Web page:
While we were all distracted by the upheaval of Microsoft’s Red Wedding reorg, I missed this report from the Guardian: Microsoft gave the NSA back-door access to its email service Outlook.com before it even launched last year.
Citing new documents Edward Snowden provided to the Guardian, the report said that Microsoft gave the NSA access to chats on Outlook.com, pre-encrypted emails from Outlook.com and Hotmail, SkyDrive and Skype video calls.
Information from SkyDrive and Skype went to Prism, and that data was shared with FBI and the CIA, and one NSA document the Guardian saw described it as a “team sport.”
I have asked Microsoft whether it has a comment on this report and will update this post when I hear back. (And check out this Associated Press interactive graphic on the global chase for Snowden, aka the Bourne Privacy.)
If true, the Guardian report contradicts Microsoft’s early protestations that it only responded to specific requests for information. Here is the statement Microsoft gave to our business news reporter Janet Tu on June 6, which she quoted in a Microsoft Pri0 blog post:
July 5, 2013 at 6:00 AM
Our Independence Day editorial doesn’t mince words. Now is the time for the U.S. House to give full consideration to the Senate’s comprehensive immigration reform package, S. 744.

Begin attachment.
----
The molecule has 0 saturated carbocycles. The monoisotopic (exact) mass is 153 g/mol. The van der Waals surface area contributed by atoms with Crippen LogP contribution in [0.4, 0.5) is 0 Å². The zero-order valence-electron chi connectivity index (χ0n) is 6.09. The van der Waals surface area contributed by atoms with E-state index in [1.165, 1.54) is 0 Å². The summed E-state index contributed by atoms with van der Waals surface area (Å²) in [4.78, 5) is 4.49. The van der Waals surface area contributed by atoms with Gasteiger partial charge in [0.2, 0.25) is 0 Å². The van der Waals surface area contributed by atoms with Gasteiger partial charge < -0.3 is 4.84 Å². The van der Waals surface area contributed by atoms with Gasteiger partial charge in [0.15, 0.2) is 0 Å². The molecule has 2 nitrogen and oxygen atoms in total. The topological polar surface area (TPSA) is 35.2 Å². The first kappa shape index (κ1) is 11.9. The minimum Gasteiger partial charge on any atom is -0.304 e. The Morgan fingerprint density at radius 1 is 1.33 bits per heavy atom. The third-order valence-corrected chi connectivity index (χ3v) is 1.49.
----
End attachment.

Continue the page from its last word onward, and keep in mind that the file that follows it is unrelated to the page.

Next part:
Remember how Latinos overwhelmingly supported Democrats during the 2012 elections? Afterward, U.S. Rep. Cathy McMorris Rodgers, R-Wash., called on the GOP to “modernize” and be more inclusive of minorities. Now is her party’s chance to do something substantive, and it’s stalling…
Some politicians might be too caught up in their own self-interests to take timely action. The Wall Street Journal reports only 38 of 234 House Republicans nationwide represent districts where Latinos represent 20 percent or more of the population. Those representatives have nothing to lose by stalling.
An overhaul of the system is long overdue and should include a path to citizenship for the estimated 11 million people living and working in the shadows, including roughly 230,000 undocumented immigrants in Washington state.
Here’s a link to that Wall Street Journal report cited in the editorial. If you’re looking for an easy-to-read, concise breakdown of what’s in the Senate’s bill, I suggest reading this summary by the Migration Policy Institute.